hatha yoga instructor training onineBy: Virginia Iversen M.Ed

At first glance, you may think the practicing Shavasana, or Corpse Pose, is simply a matter of lying down on your Yoga mat and having a brief nap. However, deeply practicing Corpse Pose requires the ability to truly release both an inner and outer state of doing, striving and controlling the external environment. In our culture, there’s a tremendous emphasis on continually doing a variety of tasks, usually simultaneously, along with unceasingly striving toward our goals.

This emphasis on continually multitasking wires the nervous system to be hyper vigilant and always “on.” As a result, at the end of Yoga practice many of us find that we are unable to truly relax and rest in Shavasana, even a few minutes. Although it may look to those around us like we’re resting comfortably in Corpse Pose, our mind may still be spinning a million miles a minute. We may be thinking about the last conversation we had with a friend, tasks that we need to accomplish tomorrow at work, or we may find that we are ruminating about a situation that we did not handle well.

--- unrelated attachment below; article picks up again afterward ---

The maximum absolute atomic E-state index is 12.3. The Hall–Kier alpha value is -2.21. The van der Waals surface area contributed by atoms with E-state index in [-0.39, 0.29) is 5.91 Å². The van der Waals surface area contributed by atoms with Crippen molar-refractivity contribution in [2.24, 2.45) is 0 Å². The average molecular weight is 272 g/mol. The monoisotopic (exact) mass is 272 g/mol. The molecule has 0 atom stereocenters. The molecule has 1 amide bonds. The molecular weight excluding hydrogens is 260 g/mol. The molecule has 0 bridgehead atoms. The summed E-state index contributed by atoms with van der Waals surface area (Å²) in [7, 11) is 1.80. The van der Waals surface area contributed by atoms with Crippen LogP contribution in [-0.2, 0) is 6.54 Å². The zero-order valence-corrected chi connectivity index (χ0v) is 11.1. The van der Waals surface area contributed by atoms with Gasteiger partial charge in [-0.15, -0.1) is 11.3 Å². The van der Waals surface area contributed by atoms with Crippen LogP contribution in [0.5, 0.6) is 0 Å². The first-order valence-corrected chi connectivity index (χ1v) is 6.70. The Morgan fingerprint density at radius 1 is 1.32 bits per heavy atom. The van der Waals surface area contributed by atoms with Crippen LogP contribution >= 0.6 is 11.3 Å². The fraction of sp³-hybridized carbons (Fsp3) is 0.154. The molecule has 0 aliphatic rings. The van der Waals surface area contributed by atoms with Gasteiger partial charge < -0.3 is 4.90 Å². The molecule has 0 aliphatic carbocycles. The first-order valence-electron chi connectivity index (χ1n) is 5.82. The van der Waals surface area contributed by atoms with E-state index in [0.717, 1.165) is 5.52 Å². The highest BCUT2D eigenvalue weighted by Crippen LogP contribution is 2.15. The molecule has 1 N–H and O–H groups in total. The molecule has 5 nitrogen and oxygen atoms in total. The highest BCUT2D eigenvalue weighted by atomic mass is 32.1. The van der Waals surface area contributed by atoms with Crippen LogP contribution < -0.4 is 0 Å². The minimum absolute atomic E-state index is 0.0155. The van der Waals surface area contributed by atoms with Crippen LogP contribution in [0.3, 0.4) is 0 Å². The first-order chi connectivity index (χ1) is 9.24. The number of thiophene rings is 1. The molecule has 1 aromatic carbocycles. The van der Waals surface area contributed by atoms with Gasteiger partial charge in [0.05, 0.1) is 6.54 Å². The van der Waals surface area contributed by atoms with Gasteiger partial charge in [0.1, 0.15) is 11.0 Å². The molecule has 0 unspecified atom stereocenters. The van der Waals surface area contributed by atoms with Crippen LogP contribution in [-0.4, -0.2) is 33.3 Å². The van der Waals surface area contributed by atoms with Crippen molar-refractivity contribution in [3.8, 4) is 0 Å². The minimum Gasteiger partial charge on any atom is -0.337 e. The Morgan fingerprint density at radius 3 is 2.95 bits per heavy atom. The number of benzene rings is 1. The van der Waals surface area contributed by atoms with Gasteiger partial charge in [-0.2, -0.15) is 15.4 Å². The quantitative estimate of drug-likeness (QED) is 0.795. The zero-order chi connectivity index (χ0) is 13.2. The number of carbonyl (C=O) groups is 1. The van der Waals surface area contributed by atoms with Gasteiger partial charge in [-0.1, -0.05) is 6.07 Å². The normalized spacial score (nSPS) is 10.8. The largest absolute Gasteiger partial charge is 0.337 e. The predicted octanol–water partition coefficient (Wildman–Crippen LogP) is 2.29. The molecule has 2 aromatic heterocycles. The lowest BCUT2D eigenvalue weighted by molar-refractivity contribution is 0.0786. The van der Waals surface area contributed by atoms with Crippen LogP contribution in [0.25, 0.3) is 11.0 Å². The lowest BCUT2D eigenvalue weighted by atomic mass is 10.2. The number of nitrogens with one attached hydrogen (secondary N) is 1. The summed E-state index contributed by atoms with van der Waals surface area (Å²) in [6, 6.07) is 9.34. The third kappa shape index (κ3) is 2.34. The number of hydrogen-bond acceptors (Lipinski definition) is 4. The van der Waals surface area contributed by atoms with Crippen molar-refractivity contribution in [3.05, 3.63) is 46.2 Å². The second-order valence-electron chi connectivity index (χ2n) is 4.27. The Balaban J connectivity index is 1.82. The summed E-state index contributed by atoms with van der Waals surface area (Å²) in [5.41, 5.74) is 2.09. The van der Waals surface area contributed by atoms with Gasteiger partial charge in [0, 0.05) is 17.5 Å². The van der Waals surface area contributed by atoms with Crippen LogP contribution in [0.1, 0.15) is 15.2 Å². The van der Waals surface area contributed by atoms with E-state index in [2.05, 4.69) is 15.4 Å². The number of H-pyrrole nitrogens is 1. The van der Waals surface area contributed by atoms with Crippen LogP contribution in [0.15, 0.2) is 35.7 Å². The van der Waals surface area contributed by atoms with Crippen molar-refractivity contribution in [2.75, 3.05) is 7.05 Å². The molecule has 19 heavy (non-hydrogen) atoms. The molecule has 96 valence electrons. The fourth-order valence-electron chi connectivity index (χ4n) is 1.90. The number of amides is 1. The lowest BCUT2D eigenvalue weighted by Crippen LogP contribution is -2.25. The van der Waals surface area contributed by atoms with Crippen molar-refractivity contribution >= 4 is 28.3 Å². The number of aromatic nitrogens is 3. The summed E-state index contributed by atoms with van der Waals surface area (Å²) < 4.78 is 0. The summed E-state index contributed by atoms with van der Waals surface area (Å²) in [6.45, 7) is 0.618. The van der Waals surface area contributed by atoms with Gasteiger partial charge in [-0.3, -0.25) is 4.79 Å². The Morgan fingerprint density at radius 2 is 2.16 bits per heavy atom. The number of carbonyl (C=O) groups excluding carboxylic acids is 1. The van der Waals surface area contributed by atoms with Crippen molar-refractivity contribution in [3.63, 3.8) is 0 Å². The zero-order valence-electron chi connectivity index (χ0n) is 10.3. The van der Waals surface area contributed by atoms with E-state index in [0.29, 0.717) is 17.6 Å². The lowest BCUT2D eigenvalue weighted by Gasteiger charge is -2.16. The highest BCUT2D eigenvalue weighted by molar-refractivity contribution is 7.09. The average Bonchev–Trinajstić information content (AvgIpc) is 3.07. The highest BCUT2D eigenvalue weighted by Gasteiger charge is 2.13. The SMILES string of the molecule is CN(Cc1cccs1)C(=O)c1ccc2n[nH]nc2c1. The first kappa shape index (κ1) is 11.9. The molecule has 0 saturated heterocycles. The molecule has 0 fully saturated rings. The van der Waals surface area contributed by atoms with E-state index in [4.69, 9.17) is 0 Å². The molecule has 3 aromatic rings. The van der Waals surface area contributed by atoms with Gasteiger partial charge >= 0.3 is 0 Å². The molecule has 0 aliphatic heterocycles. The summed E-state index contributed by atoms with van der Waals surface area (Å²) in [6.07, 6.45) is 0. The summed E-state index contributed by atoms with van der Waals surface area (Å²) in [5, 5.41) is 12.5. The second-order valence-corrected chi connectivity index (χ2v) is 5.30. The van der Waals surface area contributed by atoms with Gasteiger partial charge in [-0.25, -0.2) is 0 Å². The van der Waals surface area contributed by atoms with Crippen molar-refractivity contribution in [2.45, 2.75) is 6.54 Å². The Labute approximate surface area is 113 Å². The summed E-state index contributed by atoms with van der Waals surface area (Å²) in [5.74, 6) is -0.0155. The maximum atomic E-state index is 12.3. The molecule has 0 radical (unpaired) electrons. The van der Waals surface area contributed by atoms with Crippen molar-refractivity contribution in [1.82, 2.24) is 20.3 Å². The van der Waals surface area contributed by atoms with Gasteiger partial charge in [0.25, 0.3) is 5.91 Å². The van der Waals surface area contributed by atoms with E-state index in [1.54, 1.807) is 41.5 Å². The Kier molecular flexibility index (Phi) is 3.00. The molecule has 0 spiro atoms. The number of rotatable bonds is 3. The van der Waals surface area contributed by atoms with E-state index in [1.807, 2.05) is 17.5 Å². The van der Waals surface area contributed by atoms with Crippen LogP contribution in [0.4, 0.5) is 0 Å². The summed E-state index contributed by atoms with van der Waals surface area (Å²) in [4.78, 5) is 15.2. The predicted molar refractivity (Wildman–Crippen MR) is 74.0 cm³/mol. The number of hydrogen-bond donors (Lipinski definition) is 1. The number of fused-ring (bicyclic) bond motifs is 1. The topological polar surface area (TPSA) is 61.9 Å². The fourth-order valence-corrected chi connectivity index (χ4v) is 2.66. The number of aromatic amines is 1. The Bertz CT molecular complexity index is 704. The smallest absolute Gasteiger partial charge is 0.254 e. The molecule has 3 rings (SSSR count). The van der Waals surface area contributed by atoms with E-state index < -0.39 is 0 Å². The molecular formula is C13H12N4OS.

As we slow down on the Yoga mat and rest in Shavasana, there may be a plethora of thoughts, feelings and images that arise in our minds. Many of these thoughts and images may not be as uplifting as we would like them to be, to say the least! If you find that you are emotionally uneasy and physically anxious during your practice of Shavasana, you can view the window of awareness that this Yoga pose provides as a opportunity to begin to weed out thoughts and mental habits that undermine your well-being. 

As a dedicated Yogi or Yogini, you may even feel anxious about not being able to get into a posture that you have previously been able to practice during Yoga class. Because many of us are accustomed to racing from one task to another during our daily lives, being able to release all of the internal and external “doing” during Shavasana is even more important. A deep sense of peace, calm and replenishment comes from truly releasing all thought and physical striving during Corpse Pose.

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